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Community Court in Auburn

Planning underway for innovative court that strives to reduce crime and improve lives

By Judge Susan Mahoney

ScaleKing County District Court (KCDC) and the City of Auburn are partnering to bring a community court option to Auburn. Community court is an alternative, problem-solving court for non-violent misdemeanor cases. It allows cases to be handled by referrals to community resources that address a defendant’s underlying needs that likely led to criminal activity. 

Re-thinking criminal justice

The criminal justice system traditionally seeks to reduce crime by punishing people. While fines or jail can be effective – and sometimes necessary – deterrents, they do not address the problems that many people struggle with that might have led them to commit crime. Such problems can include homelessness, extreme poverty, addiction or mental health problems. While not everyone with these challenges commits crime, community court provides an effective alternative for people who do. It holds defendants accountable while offering resources and support to build a better life. 

How it works

An in-depth evaluation is conducted to determine what personal challenges the defendant faces and the types of services that could help them. Community court still involves a judge and attorneys, but the defendant is connected with resource providers and community volunteers. They are provided encouragement and support to meet their goals through frequent court check-ins. This court model has been proven effective at reducing new crime. Rather than continuing to make defendants who are struggling feel separated from their community, they are provided an opportunity to be a part of it in a law abiding and productive way. Community court participants are required to remain crime free, and often must perform community service to take responsibility for their crimes. If a defendant does not follow through with their commitments, their case is returned to traditional court. Community court is only available to defendants who commit “quality of life” crimes such as shoplifting, minor in possession, trespass, etc. Other misdemeanors, as well as felonies, are handled in traditional court.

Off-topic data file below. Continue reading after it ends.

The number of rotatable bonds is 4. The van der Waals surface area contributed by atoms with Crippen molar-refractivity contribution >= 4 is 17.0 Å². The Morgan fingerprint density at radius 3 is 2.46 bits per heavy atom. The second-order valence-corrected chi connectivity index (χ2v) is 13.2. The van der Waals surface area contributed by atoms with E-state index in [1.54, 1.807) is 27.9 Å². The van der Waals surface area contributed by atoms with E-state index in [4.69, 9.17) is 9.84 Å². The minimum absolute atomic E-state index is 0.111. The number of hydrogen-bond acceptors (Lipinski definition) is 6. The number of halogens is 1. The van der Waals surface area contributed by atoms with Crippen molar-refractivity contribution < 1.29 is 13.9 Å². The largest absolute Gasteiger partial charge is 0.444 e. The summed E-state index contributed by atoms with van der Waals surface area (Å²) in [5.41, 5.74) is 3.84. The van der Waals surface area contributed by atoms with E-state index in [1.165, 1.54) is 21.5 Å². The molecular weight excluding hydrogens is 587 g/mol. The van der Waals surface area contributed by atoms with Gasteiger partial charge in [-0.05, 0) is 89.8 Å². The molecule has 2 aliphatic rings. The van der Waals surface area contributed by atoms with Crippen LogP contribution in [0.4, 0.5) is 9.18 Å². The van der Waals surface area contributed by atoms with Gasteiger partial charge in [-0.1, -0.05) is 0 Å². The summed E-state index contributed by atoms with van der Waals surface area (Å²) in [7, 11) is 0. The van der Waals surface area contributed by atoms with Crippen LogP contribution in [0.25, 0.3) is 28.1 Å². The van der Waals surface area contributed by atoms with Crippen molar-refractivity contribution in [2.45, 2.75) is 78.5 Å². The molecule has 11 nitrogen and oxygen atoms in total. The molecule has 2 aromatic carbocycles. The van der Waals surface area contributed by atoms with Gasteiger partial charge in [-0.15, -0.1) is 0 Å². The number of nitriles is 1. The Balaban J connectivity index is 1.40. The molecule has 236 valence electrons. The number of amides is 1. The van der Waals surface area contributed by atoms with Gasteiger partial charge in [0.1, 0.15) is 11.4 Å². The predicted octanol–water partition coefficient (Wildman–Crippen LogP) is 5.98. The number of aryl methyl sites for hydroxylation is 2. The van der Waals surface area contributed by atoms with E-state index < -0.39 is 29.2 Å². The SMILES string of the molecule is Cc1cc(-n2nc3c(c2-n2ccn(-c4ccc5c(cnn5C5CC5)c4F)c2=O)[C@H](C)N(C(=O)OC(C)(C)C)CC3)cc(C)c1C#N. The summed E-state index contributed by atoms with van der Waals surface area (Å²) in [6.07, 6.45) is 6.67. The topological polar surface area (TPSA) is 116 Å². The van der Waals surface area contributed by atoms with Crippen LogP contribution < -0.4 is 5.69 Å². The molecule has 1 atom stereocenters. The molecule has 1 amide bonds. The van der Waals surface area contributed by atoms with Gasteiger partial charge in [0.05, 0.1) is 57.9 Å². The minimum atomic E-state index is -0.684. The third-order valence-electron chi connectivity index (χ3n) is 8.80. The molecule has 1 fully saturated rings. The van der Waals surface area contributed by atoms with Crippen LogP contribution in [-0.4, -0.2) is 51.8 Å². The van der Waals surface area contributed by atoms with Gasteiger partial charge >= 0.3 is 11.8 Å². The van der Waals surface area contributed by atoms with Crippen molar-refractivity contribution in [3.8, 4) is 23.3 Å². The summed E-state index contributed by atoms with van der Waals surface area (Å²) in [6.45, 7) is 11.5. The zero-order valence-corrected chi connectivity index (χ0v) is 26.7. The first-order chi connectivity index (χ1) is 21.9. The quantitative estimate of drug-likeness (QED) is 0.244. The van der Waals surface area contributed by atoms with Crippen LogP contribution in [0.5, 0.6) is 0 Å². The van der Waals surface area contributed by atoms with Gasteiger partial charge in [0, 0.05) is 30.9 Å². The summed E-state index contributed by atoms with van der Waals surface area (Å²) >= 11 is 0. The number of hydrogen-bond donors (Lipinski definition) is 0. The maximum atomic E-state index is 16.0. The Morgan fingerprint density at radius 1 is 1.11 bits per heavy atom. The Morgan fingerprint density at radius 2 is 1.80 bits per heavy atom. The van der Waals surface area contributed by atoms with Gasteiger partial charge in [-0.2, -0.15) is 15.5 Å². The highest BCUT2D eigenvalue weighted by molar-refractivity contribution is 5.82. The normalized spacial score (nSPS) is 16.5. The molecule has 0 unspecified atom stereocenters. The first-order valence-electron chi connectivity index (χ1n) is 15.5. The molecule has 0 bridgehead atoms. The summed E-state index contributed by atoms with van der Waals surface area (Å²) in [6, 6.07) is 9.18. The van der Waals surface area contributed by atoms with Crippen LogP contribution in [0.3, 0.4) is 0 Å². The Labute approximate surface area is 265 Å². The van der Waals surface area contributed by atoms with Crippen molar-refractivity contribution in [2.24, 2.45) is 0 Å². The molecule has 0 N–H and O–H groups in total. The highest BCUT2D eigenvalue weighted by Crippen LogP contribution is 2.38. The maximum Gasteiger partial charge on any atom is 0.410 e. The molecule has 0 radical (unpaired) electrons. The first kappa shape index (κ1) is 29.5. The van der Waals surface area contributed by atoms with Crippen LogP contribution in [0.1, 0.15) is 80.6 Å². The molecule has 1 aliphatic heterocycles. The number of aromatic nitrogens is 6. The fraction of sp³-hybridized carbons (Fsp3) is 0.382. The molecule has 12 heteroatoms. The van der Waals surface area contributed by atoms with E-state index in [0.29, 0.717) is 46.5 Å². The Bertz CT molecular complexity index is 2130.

Community resource centers

Essential to the program is a community resource center co-located with the court. The resource center provides participants – and anyone else in the community – ready access to dozens of service providers that can help them overcome their challenges. Services include access to treatment, housing, transportation discounts, DSHS benefits, etc. A community resource center with so many vital services available at one time makes a significant difference for the entire community. During COVID-19, physical resource centers cannot operate, but a virtual resource center is available for anyone to access by video or telephone. 

Reducing crime

KCDC currently operates community courts in Redmond (opened March 2018) and Shoreline (opened January 2020). The Redmond program has seen great success and the resource center has been accessed by non-court participants from all over the region. Although it is too soon to prove what impact these courts have had on crime, data from other community courts show it is an effective way to reduce recidivism. For example, Spokane Community Court reduced the commission of new crimes within 12 months by 16 percentage points.

Saving taxpayers money

Community court can help taxpayers save money by reducing the need for costly jail services. Additionally, it helps lower crime costs borne by victims. For example, the Red Hook Community Justice Center in New York saved the community $15 million in victimization costs. 

Next steps

King County Community Courts are funded by the county’s MIDD Behavioral Health sales tax. As with other local sales taxes, MIDD has been severely impacted by the COVID-19 Pandemic, but KCDC and the city are working to address budget and staffing challenges to meet a targeted launch date of early 2021. 

King County District Court Chief Presiding Judge Susan Mahoney was first elected to the bench in 2010. A South King County resident, her prior legal experience includes serving as a King County deputy prosecuting attorney, assistant city attorney for Des Moines and attorney in private practice.